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The classical result by Dirichlet proved by Schering and Weber (independently) is that, every primitive quadratic form with with discriminant different perfect square represents infinitely many primes.

AS we know some irreducible cubic equation, quadratic equations are capable of representing prime numbers, are there any similar result on function fields?

i.e can we think of "some special equations " generating irreducibles in function fields

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  • $\begingroup$ In what sense are you generating prime numbers from quadratic equations? $\endgroup$ – Hurkyl Dec 8 '17 at 5:17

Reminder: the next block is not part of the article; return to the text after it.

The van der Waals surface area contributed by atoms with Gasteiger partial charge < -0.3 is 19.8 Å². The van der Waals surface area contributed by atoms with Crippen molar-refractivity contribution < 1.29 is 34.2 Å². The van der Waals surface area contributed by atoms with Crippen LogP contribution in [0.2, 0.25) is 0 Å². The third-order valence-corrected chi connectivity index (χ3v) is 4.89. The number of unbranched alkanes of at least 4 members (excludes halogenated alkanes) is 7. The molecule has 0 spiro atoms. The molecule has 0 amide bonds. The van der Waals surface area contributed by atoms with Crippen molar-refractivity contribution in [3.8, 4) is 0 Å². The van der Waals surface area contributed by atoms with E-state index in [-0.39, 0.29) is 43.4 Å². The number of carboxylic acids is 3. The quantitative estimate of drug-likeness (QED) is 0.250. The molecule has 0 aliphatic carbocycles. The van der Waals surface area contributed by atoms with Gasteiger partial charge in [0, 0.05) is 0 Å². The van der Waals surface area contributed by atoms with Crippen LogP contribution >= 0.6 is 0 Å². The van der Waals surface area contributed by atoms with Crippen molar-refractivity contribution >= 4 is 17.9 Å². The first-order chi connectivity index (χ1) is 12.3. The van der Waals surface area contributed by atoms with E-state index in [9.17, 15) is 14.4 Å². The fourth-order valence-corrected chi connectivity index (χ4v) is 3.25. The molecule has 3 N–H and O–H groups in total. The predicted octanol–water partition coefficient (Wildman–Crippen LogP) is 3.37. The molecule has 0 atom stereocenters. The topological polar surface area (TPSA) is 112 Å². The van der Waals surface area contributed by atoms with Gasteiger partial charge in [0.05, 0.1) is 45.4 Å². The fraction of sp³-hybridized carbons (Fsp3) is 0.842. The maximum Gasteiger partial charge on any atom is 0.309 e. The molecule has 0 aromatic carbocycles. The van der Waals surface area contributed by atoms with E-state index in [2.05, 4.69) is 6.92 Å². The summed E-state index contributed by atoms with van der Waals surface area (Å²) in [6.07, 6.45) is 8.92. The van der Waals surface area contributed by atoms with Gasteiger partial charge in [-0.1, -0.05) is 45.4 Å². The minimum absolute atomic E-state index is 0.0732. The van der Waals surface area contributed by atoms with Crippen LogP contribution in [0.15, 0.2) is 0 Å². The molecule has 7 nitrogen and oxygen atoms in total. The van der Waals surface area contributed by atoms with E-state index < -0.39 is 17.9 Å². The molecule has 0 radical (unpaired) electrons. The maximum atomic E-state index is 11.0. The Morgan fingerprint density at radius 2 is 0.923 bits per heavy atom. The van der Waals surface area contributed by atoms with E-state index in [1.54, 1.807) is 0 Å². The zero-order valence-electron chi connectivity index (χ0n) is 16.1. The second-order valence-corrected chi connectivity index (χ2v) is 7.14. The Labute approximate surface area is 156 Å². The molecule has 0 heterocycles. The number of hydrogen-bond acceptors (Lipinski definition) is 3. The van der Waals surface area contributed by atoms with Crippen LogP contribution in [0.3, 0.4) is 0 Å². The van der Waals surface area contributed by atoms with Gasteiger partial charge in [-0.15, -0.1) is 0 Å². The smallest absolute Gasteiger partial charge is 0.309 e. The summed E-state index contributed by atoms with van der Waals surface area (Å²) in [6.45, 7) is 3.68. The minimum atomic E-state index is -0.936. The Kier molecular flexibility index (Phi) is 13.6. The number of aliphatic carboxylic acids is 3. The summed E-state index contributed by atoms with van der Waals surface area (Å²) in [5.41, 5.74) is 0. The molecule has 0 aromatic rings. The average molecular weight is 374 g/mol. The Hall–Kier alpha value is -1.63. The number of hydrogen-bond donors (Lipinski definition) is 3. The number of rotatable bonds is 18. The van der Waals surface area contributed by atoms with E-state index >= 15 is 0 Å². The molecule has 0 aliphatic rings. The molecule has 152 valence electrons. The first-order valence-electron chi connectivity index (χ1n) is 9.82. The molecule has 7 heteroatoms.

• $\begingroup$ I am asking about the analogous result for function fields $\endgroup$ – thanks Dec 8 '17 at 5:31
  • $\begingroup$ I don't know what you mean even in regard to the integers. $\endgroup$ – Hurkyl Dec 8 '17 at 5:36
  • $\begingroup$ In particular, the first thing that springs to mind is the story "Look at the values of $x^2 + x + 41$. It looks like it generates primes, doesn't it? But surprise! It's just a coincidence that the first 40 values are prime; its 41st is not prime, and in fact there's an easy proof that polynomials can't be prime generating." $\endgroup$ – Hurkyl Dec 8 '17 at 5:45
  • $\begingroup$ The solution to Diophantine equations is the parameterization. Choose as a parameter to any function. Will be obtained identities with different shape. So some identities of Ramanujan found. $\endgroup$ – individ Dec 8 '17 at 6:24

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